Tag Archives: Churchill’s Pipes

A Nice Relaxing Refurb – A Churchill’s Black Friar 407 Poker

Blog by Steve Laug

I have cleaned up a few Churchill’s pipes over the years and found them to be well made pipes. Several of the ones I have worked on were English-made pipes but the one on the table now is a French made pipe. I have a few hours to kill before I head to the airport and needing something a bit relaxing to work on. This pipe fit the bill for me. It is stamped on the left side of the shank with the word Churchill’s in old English script and underneath that it is stamped Black Friar over the shape number 407. The number makes me think it is a French made Comoy’s pipe. It is stamped on the underside of the shank at the stem/shank junction FRANCE. The pipe is a rusticated bowl with a contrast finish of dark and medium browns. The stamping on the shank is in excellent condition as is the stamping of the C on the Lucite stem. The finish is in good condition with little wear or tear and only showing the dust of sitting around in disuse. Jeff took the next series of photos before he cleaned the pipe and stem.From previous blogs I have written I remembered that the brand was named for a pipe shop in Norwich, England that was called Churchills of Norwich. They evidently had shop pipes made for them by various makers. I found the following information Pipephil’s Pipes,Logos and Stampings website http://pipephil.eu/logos/en/logo-c4.html. I quote: “Churchill’s Tobacco shop is situated in St Andrew’s Street at the corner of Bridewell Alley in Norwich, England. The shop was next to a church and at the bottom of two hills, and that’s how it became “Churchill’s”. Former manager: John Elvin (retired on May, 31 2008). Current owner (2008): Keith Garrard.”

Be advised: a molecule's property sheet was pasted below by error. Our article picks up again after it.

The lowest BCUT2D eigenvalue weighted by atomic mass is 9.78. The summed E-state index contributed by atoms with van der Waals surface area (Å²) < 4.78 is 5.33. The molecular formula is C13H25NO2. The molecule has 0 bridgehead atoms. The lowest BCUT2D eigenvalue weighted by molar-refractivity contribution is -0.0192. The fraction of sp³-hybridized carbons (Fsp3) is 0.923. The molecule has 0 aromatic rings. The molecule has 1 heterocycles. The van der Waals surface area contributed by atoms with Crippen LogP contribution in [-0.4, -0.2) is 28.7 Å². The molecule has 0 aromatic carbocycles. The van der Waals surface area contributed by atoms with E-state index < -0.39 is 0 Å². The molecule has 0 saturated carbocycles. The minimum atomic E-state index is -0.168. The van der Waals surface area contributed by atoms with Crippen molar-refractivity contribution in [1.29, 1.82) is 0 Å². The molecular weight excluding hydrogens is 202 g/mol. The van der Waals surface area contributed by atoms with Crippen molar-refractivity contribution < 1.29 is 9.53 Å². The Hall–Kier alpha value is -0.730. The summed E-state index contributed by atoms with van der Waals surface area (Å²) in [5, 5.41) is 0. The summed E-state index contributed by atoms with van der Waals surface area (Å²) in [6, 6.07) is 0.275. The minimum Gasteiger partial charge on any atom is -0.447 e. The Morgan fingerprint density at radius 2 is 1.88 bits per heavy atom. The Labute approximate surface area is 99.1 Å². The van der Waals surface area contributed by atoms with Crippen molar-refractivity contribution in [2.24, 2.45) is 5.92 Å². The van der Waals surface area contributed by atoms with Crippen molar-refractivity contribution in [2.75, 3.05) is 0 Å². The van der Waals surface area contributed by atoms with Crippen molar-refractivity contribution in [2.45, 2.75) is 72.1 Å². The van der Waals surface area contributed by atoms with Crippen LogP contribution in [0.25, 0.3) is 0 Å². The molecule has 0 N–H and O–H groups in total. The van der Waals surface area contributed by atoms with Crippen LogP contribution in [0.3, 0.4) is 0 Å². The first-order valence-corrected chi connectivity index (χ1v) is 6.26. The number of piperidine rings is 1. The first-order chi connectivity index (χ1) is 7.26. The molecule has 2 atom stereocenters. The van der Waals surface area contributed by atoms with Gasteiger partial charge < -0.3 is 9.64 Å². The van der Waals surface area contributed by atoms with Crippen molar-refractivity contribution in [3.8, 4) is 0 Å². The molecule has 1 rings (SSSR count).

I then turned again to Churchill’s own website to see if I could find any more information. The site gave me some background information that adds colour to the history of a brand and makes it more personal for me. According to their website the shop is the last remaining specialist tobacconist in Norwich, originally standing at 32 St Andrews Street for over 23 years. http://www.churchillsofnorwich.com/index.php?_a=viewDoc&docId=1. The site also notifies the shop’s clients that Keith Garrard, who had a wealth of knowledge and was an avid pipe and cigar smoker himself, passed away on 23rd March 2012. His wife Coral continues to maintain the business in his honor.The bowl had a thick cake and an overflow of lava onto the top of the rim. The lava had filled in much of the rustication on the rim top. It looked as if the inner edge of the rim was undamaged but I would not know for sure until it was cleaned. The back of the rim had a much thicker coat of lava than the front side. The rustication patter on the bowl – top, bottom and sides is unique and the stain chosen makes it really stand out in contrast. The contrasting browns work really well with the golden swirls of the Lucite stem.The next two photos show the stamping on the left side of shank curling over on to the top of the shank. The third photo shows the stamped C on the left side of the stem.The golden swirled Lucite stem was clean other than having tooth chatter on both the top and underside near the button.Jeff out did himself on the clean up of this pipe. He reamed the bowl with a PipNet reamer and smoothed the walls of the bowl with a Savinelli Fitsall pipe knife. He scrubbed out the mortise and the airway in the shank and the stem with alcohol, cotton swabs and pipe cleaners. When he had finished, the bowl looks almost new on the inside (I actually don’t think it has ever been smoked to the bottom of the bowl as it is raw briar in the bottom third).  He scrubbed the exterior of the bowl, rim and shank with a tooth brush and Murphy’s Oil Soap to  remove the oils and tars on the bowl, rim and shank. He rinsed it under running water. He dried it off with a soft cloth. The lava mess on the rim and deep in the rustication was thoroughly removed without harming the finish underneath it. Once the grime was removed the finish actually looked to be in excellent condition I took photos of the pipe to show its condition before I started my work on it. I took a photo of the rim top to show the great condition it was in after the clean up.The stem looked really good other than the tooth chatter on both sides at the button. The chatter is hard to see in the photos but I was thankful that none of it was too deep.I once again used the Mark Hoover’s Before & After Restoration Balm on the briar. I rubbed it into the rustication on the rim, bowl and shank with my fingers. I wanted it to go deep in the rustication pattern to continue my test of the effectiveness of the product. As I have mentioned before Mark had said that the product can be used on briar or stems – whether vulcanite, acrylic or horn. He said it was designed to pull the dirt off of the briar as well as polish it. I figured this was a totally different type of finish that would once again put those claims to a test. He said that he had added some anti-oxidants to keep the briar from getting damaged from both UV rays and water. Once I had all the grooves and surfaces of the bowl covered I wiped it down with a clean cotton pad and then buffed it with a shoe brush. It seemed to work very well and I took the following photos to show the results. I set the bowl aside and turned my attention to the tooth chatter on the stem. I sanded out the chatter with 220 grit sandpaper until it was gone.It was time to polish out the scratches on the stem left behind by the 220 grit sandpaper with micromesh sanding pads. I wet sanded it with 1500-2400 grit pads and wiped it down after each pad with a damp cloth to wipe off the dust. I dry sanded it with 3200-12000 grit pads and again wiped it down with the damp cloth after each pad. The polishing of the stem removed all of the scratches and the tooth chatter. Each photo shows it progressively getting a shine. I put the stem back on the bowl and buffed it with Blue Diamond on the buffing wheel to polish the stem and lightly polish the briar. I gave the stem multiple coats of carnauba wax buffed it with a clean buffing pad to raise a shine. I gave the bowl multiple coats of Conservator’s Wax and rubbed it into the rusticated finish. I buffed it with a shoe brush and then with a clean buffing pad to raise the shine. I hand buffed the pipe with a microfiber cloth to deepen the shine. The variegated brown stained finish on the bowl and gold swirled Lucite stem combine to present a beautiful pipe. The dimensions of this pipe are Length: 5 1/2 inches, Height: 1 3/4 inches, Bowl diameter: 1 1/4 inches, Chamber diameter: 3/4 inches. The finished pipe is shown in the photos below. I will soon be putting it on the rebornpipes store if you are interested in adding to your collection. It is a beauty and will serve someone very well. Email me at slaug@uniserve.com or send me a message on Facebook. Thanks for looking.